Funds requested by President Carter to register young men for possible military service squeaked through the House Appropriations Committee yesterday by a vote of 26 to 23.
Speaker Thomas P. (Tip) O'Neill Jr. (D-Mass.) said a head count of the full House looks good and that he "would be surprised" if the money bill fails to pass when taken up next week. But it has had tough going in the Appropriations Committee for two months, first failing by a tie vote in subcommittee and then finally making it yesterday only after weeks of work lining up votes.
Its fate is also uncertain in the Senate.
The administration had opposed premobilization registration until the Soviet invasion of Afghanistan. Carter then told Congress in his January State of the Union address that he would order registration of men and asked for funds for that. He also asked for authority and funds to register women. The proposal to register women died in the House Armed Services Committee. The $13,295,000 approved yesterday is the amount requested to start up the machinery to register young men only.
Supporters say the funds should be voted to demonstrate to the Soviets America's resolve to resist their takeover of the Persian Gulf. Opponents contend registration now would be a meaningless gesture that would not significantly speed up mobilization should the need arise and is likely to send a negative message by stirring up dissension among young men subject to registration.
Rep. Edward Boland (D-Mass.), manager of the bill, called it "terribly important to the national security" to register young men now, to have available 4 million names that could be available for military service immediately if needed. "Nobody knows what will happen in Iran," he said. "Nobody can tell me you can put postmobilization into effect within a few days."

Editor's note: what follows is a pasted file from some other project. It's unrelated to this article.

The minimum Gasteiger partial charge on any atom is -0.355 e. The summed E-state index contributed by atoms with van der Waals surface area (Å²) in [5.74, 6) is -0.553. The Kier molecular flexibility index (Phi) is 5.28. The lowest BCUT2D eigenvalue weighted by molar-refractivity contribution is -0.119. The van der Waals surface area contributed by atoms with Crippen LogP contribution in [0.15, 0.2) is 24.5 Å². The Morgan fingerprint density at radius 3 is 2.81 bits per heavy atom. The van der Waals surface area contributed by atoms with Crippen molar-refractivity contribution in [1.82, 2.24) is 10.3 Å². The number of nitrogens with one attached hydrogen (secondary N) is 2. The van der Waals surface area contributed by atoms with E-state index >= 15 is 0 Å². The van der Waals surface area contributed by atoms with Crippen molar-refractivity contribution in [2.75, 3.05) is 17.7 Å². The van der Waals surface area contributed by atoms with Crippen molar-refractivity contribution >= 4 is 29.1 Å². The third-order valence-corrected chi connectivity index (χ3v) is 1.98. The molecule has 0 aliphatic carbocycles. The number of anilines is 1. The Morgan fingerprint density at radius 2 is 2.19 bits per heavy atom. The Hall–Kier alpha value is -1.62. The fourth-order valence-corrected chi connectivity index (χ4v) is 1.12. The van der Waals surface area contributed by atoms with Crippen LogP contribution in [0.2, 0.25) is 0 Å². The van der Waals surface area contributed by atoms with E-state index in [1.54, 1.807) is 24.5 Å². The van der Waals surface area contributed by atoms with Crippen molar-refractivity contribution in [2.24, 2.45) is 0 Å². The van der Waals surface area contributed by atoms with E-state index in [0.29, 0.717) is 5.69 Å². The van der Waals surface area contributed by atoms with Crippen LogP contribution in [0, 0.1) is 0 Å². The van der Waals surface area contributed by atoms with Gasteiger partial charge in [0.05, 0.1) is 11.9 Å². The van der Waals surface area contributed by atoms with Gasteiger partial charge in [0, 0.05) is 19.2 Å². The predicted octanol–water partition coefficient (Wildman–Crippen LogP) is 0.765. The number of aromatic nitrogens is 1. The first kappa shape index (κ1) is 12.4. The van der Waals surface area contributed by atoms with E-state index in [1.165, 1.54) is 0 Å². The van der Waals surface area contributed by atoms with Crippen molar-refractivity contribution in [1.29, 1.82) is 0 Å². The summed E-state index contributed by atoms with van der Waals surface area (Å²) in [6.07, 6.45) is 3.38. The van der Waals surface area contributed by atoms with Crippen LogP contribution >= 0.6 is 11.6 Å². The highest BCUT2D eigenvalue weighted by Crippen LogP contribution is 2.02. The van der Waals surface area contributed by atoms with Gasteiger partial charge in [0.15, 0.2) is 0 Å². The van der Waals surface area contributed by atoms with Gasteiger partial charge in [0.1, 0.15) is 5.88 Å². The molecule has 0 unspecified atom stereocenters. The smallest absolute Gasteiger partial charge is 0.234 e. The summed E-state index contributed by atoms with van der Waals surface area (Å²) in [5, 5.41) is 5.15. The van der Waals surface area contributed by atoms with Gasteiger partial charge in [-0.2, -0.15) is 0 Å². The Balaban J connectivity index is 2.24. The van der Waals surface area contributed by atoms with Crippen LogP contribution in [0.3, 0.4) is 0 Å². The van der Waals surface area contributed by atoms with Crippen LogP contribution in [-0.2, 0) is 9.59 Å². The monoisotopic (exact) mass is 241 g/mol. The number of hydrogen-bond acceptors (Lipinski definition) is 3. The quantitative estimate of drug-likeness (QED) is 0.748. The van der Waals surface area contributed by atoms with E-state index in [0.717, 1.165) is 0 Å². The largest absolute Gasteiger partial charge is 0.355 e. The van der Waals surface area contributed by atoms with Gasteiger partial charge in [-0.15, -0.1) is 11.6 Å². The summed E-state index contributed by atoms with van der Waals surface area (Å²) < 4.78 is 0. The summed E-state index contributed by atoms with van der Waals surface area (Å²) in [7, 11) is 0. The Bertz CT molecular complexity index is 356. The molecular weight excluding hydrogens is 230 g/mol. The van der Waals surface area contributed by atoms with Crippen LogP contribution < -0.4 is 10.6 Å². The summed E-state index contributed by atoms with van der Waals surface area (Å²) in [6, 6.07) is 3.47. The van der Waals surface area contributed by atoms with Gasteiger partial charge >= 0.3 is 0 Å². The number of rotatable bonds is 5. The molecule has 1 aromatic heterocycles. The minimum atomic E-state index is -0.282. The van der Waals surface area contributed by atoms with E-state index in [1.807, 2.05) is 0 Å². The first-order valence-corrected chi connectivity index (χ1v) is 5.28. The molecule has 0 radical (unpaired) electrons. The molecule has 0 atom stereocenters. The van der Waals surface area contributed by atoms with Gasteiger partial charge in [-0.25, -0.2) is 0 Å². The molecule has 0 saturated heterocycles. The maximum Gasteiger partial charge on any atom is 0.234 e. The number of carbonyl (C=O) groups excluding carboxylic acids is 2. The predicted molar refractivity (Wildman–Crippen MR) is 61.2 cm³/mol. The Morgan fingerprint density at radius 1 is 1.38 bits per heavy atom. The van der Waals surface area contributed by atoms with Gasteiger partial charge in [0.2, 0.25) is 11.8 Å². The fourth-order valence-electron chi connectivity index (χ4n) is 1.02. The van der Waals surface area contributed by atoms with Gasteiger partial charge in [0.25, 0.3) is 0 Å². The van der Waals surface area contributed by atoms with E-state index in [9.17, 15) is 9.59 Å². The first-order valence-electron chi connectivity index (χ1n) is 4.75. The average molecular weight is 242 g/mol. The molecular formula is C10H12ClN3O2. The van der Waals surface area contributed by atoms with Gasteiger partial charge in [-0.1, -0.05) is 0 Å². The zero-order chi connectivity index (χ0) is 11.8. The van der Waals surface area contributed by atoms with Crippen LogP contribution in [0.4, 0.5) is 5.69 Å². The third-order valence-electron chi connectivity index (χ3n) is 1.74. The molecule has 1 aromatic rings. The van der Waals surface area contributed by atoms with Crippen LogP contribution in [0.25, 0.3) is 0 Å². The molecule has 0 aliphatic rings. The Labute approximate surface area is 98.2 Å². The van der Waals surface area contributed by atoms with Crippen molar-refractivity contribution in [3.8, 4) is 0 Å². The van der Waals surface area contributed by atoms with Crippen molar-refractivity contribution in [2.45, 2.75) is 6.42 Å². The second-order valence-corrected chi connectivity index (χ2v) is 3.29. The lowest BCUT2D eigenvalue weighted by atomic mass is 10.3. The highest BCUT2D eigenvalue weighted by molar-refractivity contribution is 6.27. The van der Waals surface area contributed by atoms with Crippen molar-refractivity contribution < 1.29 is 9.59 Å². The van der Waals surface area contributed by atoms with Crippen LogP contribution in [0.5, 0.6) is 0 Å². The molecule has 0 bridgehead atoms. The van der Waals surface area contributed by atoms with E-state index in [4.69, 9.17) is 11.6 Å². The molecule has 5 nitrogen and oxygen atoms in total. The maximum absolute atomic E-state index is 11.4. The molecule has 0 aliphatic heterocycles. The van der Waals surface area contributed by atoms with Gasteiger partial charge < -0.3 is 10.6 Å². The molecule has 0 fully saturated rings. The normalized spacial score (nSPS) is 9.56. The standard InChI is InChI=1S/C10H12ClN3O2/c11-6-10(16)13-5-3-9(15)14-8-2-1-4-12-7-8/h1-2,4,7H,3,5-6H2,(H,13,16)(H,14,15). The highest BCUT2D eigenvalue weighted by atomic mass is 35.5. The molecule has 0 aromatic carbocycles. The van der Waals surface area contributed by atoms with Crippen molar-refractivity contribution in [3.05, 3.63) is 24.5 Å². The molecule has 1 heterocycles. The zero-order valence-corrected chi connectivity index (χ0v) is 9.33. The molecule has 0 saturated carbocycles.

But Rep. Silvio Conte (Mass.), senior Republican on the committee, opposed registration now, on grounds that registration alone would be worthless without classification and physical exams and that the list would soon be made obsolete by the movement from one address to another of the 19 and 20-year-old youths.
Opponents said registration now would save only seven to 14 days in case of emergency. Supporters quoted generals as saying it would take 72 days for registration after an emergency arose. Opponents notes that millions were registered in a single day at the start of World Wars I and II.
Rep. Lawrence Coughlin (R-Pa.) opposed funds for registration now as an empty gesture that would be recognized as such by the Soviet Union but would cause complacency in the United States.
Rep. Martin Sabo (D-Minn.) read from an administration report last year when it was opposed to registration. It said then that post-mobilization registration would be "most cost-effective and least intrusive" and was the option preferred by Selective Service.
Rep. Jack Edwards (Ala.), senior Republican on the Appropriations defense subcommittee, said he was supporting the $13.2 million request not because of Afghanistan or a desire to support Carter or to send signals, but because the military services are having such "terrible manpower problems" -- which include docking Navy vessels for lack of crew -- that he would support "anything we can do to get people in the service when they are needed."
Rep. Joseph Addabbo (D-N.Y.), chairman of the Appropriations defense subcommittee, opposes registration now. But he left the meeting during the vote rather than vote against Boland.